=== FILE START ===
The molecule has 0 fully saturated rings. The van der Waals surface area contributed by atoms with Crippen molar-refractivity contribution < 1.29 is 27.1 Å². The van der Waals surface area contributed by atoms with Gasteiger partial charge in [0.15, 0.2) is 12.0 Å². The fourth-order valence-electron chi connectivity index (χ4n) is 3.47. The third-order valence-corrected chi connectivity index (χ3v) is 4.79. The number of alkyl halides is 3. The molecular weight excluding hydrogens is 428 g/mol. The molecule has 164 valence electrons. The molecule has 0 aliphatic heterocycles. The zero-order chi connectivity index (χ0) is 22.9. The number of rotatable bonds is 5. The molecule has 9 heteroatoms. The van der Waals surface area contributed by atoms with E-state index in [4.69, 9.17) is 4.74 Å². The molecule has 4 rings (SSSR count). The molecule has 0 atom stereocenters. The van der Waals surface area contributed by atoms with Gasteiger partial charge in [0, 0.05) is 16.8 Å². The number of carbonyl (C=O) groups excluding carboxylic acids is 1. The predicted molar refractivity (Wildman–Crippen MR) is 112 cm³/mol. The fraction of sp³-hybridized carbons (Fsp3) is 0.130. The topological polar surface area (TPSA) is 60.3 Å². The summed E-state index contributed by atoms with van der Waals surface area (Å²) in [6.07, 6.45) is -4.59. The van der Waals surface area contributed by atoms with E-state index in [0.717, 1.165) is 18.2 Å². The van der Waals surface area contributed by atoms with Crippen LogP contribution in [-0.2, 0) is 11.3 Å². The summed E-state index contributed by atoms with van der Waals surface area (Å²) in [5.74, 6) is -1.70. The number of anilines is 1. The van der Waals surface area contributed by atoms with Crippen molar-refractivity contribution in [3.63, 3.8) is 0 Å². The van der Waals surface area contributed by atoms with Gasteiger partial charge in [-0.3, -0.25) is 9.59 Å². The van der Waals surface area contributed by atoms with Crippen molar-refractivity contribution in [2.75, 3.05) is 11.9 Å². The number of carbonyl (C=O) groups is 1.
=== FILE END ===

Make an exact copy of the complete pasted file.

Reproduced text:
The molecule has 0 fully saturated rings. The van der Waals surface area contributed by atoms with Crippen molar-refractivity contribution < 1.29 is 27.1 Å². The van der Waals surface area contributed by atoms with Gasteiger partial charge in [0.15, 0.2) is 12.0 Å². The fourth-order valence-electron chi connectivity index (χ4n) is 3.47. The third-order valence-corrected chi connectivity index (χ3v) is 4.79. The number of alkyl halides is 3. The molecular weight excluding hydrogens is 428 g/mol. The molecule has 164 valence electrons. The molecule has 0 aliphatic heterocycles. The zero-order chi connectivity index (χ0) is 22.9. The number of rotatable bonds is 5. The molecule has 9 heteroatoms. The van der Waals surface area contributed by atoms with E-state index in [4.69, 9.17) is 4.74 Å². The molecule has 4 rings (SSSR count). The molecule has 0 atom stereocenters. The van der Waals surface area contributed by atoms with Gasteiger partial charge in [0, 0.05) is 16.8 Å². The number of carbonyl (C=O) groups excluding carboxylic acids is 1. The predicted molar refractivity (Wildman–Crippen MR) is 112 cm³/mol. The fraction of sp³-hybridized carbons (Fsp3) is 0.130. The topological polar surface area (TPSA) is 60.3 Å². The summed E-state index contributed by atoms with van der Waals surface area (Å²) in [6.07, 6.45) is -4.59. The van der Waals surface area contributed by atoms with E-state index in [0.717, 1.165) is 18.2 Å². The van der Waals surface area contributed by atoms with Crippen LogP contribution in [-0.2, 0) is 11.3 Å². The summed E-state index contributed by atoms with van der Waals surface area (Å²) in [5.74, 6) is -1.70. The number of anilines is 1. The van der Waals surface area contributed by atoms with Crippen molar-refractivity contribution in [3.63, 3.8) is 0 Å². The van der Waals surface area contributed by atoms with Gasteiger partial charge in [-0.3, -0.25) is 9.59 Å². The van der Waals surface area contributed by atoms with Crippen molar-refractivity contribution in [2.75, 3.05) is 11.9 Å². The number of carbonyl (C=O) groups is 1.